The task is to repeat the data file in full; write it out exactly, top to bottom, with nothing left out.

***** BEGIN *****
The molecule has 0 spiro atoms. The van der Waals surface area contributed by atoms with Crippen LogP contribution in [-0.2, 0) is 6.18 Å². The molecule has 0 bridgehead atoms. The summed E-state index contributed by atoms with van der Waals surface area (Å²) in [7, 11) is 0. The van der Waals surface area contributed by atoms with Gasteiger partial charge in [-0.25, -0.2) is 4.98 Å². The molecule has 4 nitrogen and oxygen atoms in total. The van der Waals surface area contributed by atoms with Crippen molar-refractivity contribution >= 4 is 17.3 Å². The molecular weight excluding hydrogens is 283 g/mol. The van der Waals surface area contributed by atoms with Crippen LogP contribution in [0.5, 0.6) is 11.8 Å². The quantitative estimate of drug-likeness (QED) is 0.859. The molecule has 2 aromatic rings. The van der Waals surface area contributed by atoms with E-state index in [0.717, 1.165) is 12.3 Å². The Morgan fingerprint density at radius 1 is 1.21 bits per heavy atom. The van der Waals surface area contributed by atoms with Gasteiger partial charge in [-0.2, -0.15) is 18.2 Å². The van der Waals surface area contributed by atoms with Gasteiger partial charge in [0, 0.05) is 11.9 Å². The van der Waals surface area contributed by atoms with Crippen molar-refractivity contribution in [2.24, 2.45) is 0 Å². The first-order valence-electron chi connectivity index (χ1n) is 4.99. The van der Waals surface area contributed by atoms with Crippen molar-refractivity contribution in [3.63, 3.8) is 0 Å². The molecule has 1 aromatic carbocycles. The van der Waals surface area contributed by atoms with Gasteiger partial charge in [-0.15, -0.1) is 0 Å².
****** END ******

The molecule has 0 spiro atoms. The van der Waals surface area contributed by atoms with Crippen LogP contribution in [-0.2, 0) is 6.18 Å². The molecule has 0 bridgehead atoms. The summed E-state index contributed by atoms with van der Waals surface area (Å²) in [7, 11) is 0. The van der Waals surface area contributed by atoms with Gasteiger partial charge in [-0.25, -0.2) is 4.98 Å². The molecule has 4 nitrogen and oxygen atoms in total. The van der Waals surface area contributed by atoms with Crippen molar-refractivity contribution >= 4 is 17.3 Å². The molecular weight excluding hydrogens is 283 g/mol. The van der Waals surface area contributed by atoms with Crippen LogP contribution in [0.5, 0.6) is 11.8 Å². The quantitative estimate of drug-likeness (QED) is 0.859. The molecule has 2 aromatic rings. The van der Waals surface area contributed by atoms with E-state index in [0.717, 1.165) is 12.3 Å². The Morgan fingerprint density at radius 1 is 1.21 bits per heavy atom. The van der Waals surface area contributed by atoms with Gasteiger partial charge in [-0.2, -0.15) is 18.2 Å². The van der Waals surface area contributed by atoms with Gasteiger partial charge in [0, 0.05) is 11.9 Å². The van der Waals surface area contributed by atoms with Crippen molar-refractivity contribution in [2.24, 2.45) is 0 Å². The first-order valence-electron chi connectivity index (χ1n) is 4.99. The van der Waals surface area contributed by atoms with Crippen molar-refractivity contribution in [3.63, 3.8) is 0 Å². The molecule has 1 aromatic carbocycles. The van der Waals surface area contributed by atoms with Gasteiger partial charge in [-0.15, -0.1) is 0 Å².